China’s infamous “democracy village” of Wukan is in an uproar yet again after the village’s democratically-elected leader was sentenced to three years in prison for taking bribes.
Back in June, local Communist Party secretary Lin Zuluan was taken away by police and later shown “confessing” to engaging in bribery while in office. Villagers soon began protesting in the street in defense of their popular village chief, arguing that the charges against Lin were false and that his “confession” had been forced.
Lin’s arrest followed a draft letter directed to villagers that surfaced on the internet two days before. In it, Lin urged villagers to start demonstrations in order to force the local government to solve unresolved land disputes. Directly-elected by the villagers of Wukan, the 72-year-old leader aired his grievances about the village’s dire situation on land, noting that the “inaction of local governments over the past five years” has continued to cause problems. Coincidentally, after Lin was sentenced, Shanwei city officials announced that they had returned some disputed land to Wukan.
In June, villagers marched through the streets of Wukan with white banners while waving bright red Chinese national flags and chanting “give back our secretary” and “give back our land.” Riot policemen were deployed to the village center to intimidate protesters, but no violence occurred.
Not so this time around. Images and videos have spread online showing armed police with riot gear firing tear gas and rubber bullets at protesters.
One clip in particular has gone viral featuring Chinese police with riot shields and helmets retreating under a hail of bricks and stones from angry villagers.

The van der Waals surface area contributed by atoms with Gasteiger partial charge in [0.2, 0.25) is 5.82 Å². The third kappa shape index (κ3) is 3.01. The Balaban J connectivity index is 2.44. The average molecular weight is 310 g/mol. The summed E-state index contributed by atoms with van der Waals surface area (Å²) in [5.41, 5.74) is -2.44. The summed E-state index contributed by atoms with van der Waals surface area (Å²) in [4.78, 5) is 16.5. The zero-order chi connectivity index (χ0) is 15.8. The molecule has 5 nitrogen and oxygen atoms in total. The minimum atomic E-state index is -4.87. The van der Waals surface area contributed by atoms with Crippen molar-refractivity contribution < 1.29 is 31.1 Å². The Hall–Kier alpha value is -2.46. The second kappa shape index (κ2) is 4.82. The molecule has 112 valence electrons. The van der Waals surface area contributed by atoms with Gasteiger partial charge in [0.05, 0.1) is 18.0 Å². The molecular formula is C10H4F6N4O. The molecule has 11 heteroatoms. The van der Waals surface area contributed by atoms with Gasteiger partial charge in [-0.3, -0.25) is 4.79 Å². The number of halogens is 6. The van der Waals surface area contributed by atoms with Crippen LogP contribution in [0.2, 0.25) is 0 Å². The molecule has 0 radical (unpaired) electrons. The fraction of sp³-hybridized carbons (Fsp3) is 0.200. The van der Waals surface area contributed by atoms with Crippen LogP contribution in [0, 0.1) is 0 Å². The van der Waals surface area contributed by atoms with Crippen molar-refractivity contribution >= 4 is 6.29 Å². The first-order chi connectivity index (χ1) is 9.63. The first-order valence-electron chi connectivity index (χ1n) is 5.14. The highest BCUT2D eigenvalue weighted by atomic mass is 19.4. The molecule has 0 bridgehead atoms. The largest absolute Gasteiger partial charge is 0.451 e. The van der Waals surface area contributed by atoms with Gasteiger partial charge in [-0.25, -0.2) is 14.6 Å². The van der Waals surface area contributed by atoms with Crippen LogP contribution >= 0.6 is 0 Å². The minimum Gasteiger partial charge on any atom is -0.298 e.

Dramatic video of standoff in Wukan widely shared on WeChat today. pic.twitter.com/fsDW7IJS9v
— Patrick Boehler 包蟠睿 (@mrbaopanrui) September 13, 2016
Here are some more clips of police and protesters facing off:
Shocking images and videos showing injured protesters have also been spread online:
According to state media, after an early morning raid on Tuesday, Chinese police have arrested 13 people for inciting and taking part in the protests. However, a video from Wukan appears to show many more than 13 villagers in police custody.
Meanwhile, Chinese authorities have warned web users against spreading rumors about the situation in Wukan, saying that everything has now returned to normal. According to Free Weibo, “Wukan” is currently the second-most censored term on Weibo.
The village itself is also completely on lockdown. SCMP reports that Wukan is suffering from food shortages as villagers are too scared to go outside. The BBC reports that Chinese police are offering 100,000 RMB rewards for the capture of five suspects, though the notice fails to say what crime the five are charged with. Foreign journalists are also reporting that they can’t get near Wukan:
Wukan is in lockdown. Our BBC team can't get anywhere near it. Now being escorted by 10 plain clothes police. https://t.co/Za8qFwOvby
— Maria Byrne (@byrnemaria) September 14, 2016
— Stephen McDonell (@StephenMcDonell) September 13, 2016
The coastal fishing village of Wukan in southern Guangdong province became the center of global attention five years ago when protests by villagers against the local government’s forced land seizures led to the expulsion of village party officials and confrontations against riot police. Its resolution — reached by a compromise between the provincial government and protest leaders — gave Wukan’s villagers the right to elect their own leaders and village representatives. This time, the government seems to be taking a different approach in ending its dispute with the “democracy village.”
[Images and videos via Apple Daily / Why.Yang]